Mortgage rates have been sitting at a six-month low for the past month, barely moving, but mortgage demand is still shrinking.
Total application volume fell 6.2 percent last week, compared to the previous week. The Mortgage Bankers Association's seasonally adjusted application index is now down 17 percent compared to the same week one year ago.
There is considerable homebuyer demand, but the supply crisis is clearly trickling down to the mortgage market. Applications for a home purchase loan fell 4 percent for the week, although they are 8 percent higher than a year ago. One stark change is in the size of the average purchase loan application.
"We're seeing indications that entry level buyers continue to come into the market as jumbo borrowers looking at bigger homes step back," said Mike Fratantoni, chief economist for the MBA. "Last week, the average loan size for home purchase dropped to its lowest level since January."
This may also be an indication that more move-up buyers have reached their limit on high prices. Affordability is weakening as prices continue to soar well beyond income growth. As entry-level demand climbs, there are far fewer starter-level homes for sale.
While there are still plenty of borrowers who could benefit from a mortgage refinance, those applications dropped 9 percent for the week and are down 35 percent compared to a year ago, when rates were slightly lower. Rates remain relatively low today, but without any dramatic moves in either direction, consumer apathy may have set in.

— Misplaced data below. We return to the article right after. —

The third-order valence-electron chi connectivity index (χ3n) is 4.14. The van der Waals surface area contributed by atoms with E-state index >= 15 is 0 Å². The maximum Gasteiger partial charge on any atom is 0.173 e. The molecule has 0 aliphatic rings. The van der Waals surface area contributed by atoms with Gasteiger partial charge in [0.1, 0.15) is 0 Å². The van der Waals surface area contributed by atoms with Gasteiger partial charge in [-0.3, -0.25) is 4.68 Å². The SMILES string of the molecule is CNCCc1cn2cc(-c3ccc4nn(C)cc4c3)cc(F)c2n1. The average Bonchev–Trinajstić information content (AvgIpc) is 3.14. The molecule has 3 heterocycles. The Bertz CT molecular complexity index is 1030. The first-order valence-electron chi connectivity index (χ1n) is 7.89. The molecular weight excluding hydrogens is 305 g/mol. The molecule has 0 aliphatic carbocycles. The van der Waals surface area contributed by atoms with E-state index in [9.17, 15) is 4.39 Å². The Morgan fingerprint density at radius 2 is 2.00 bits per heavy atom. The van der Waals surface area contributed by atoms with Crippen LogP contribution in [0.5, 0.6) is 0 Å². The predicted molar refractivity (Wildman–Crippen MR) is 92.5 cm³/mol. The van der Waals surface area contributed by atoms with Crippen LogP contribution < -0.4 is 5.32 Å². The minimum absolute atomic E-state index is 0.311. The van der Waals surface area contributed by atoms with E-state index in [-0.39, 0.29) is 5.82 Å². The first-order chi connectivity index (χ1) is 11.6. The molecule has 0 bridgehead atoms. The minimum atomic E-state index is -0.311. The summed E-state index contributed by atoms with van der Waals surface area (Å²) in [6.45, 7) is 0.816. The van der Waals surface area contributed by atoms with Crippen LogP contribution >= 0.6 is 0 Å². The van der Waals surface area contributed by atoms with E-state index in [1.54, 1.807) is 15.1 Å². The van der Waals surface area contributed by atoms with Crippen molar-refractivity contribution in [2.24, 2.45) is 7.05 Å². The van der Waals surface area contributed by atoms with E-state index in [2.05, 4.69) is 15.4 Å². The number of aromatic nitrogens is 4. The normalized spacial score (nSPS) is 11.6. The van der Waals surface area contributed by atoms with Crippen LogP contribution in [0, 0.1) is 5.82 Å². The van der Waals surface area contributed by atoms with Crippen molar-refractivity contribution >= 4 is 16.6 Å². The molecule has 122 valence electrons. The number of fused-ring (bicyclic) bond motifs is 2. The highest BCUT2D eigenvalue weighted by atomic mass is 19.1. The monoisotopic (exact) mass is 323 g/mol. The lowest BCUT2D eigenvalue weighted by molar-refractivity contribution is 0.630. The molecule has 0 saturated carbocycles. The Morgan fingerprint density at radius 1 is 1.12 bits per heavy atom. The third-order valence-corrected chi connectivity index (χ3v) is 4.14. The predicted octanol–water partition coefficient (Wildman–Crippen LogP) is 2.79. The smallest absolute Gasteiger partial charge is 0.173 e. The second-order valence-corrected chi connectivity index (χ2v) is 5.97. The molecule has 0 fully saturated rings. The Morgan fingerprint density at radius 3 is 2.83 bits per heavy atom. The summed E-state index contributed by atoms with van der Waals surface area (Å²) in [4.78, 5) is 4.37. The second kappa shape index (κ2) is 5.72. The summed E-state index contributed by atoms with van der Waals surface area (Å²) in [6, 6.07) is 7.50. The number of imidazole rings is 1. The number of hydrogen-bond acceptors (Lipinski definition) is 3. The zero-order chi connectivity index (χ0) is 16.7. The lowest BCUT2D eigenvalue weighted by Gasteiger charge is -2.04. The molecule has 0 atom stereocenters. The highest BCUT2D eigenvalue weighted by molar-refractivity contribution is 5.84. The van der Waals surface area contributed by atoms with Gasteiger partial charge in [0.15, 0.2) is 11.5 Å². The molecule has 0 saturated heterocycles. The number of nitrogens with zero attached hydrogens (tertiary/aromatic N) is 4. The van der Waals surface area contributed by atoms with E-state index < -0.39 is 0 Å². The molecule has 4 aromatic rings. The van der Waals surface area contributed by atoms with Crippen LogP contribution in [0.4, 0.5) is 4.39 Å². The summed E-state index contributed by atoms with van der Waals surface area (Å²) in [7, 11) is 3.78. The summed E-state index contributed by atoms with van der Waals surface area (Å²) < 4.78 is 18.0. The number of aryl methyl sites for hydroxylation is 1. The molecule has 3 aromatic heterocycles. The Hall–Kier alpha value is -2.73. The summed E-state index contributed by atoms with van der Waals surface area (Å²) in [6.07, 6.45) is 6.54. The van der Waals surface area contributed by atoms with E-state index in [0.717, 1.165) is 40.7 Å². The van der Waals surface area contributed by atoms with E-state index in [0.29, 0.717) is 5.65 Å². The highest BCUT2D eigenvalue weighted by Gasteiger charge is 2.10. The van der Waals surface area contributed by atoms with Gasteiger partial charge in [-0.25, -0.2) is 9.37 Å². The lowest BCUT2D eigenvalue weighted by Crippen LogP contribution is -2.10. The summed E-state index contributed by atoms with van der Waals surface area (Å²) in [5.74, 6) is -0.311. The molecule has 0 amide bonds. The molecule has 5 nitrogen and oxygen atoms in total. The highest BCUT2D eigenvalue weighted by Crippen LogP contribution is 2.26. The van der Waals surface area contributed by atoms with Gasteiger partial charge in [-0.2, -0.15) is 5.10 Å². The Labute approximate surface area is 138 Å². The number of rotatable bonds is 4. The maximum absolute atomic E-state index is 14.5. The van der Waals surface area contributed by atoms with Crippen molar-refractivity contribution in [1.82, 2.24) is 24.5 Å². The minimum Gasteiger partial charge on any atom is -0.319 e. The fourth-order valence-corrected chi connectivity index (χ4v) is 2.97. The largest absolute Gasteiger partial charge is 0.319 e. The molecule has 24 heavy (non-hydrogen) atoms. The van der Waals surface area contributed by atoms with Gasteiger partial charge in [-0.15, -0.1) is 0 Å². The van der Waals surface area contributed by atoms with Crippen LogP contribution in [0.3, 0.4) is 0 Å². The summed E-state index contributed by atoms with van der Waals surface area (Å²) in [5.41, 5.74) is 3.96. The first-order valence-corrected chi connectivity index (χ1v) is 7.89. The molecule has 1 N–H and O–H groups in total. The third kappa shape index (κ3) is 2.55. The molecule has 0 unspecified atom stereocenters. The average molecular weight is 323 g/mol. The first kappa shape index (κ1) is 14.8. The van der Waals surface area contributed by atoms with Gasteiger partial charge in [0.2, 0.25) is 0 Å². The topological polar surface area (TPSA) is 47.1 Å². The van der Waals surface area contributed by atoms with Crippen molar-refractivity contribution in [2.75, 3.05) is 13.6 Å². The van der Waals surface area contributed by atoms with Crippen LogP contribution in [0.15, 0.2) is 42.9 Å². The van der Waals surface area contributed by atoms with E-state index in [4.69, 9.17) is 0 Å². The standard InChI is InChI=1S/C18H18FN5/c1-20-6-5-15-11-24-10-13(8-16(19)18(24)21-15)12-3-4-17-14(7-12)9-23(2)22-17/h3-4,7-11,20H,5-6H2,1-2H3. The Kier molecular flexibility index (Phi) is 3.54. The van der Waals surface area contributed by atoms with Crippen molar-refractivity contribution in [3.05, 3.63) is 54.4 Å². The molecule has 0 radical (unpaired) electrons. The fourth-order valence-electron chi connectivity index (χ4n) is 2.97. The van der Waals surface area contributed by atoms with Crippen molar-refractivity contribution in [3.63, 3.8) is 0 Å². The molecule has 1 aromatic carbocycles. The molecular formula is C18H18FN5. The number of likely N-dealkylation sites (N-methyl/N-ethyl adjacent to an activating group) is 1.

The average contract interest rate for 30-year fixed-rate mortgages with conforming loan balances of $424,100 or less remained unchanged at 4.13 percent, with points decreasing to 0.32 from 0.34, including the origination fee, for 80 percent loan-to-value ratio loans.
Mortgage rates may finally be on the move again, though. They saw their biggest gain in over a week Tuesday, following comments by the president of the European Central Bank.
"In a nutshell, his comments sounded like the Fed's comments in the early days of the 'taper tantrum' in the U.S.—a big jump in rates that occurred when the Fed signaled its intention to buy fewer bonds," said Matthew Graham of Mortgage News Daily.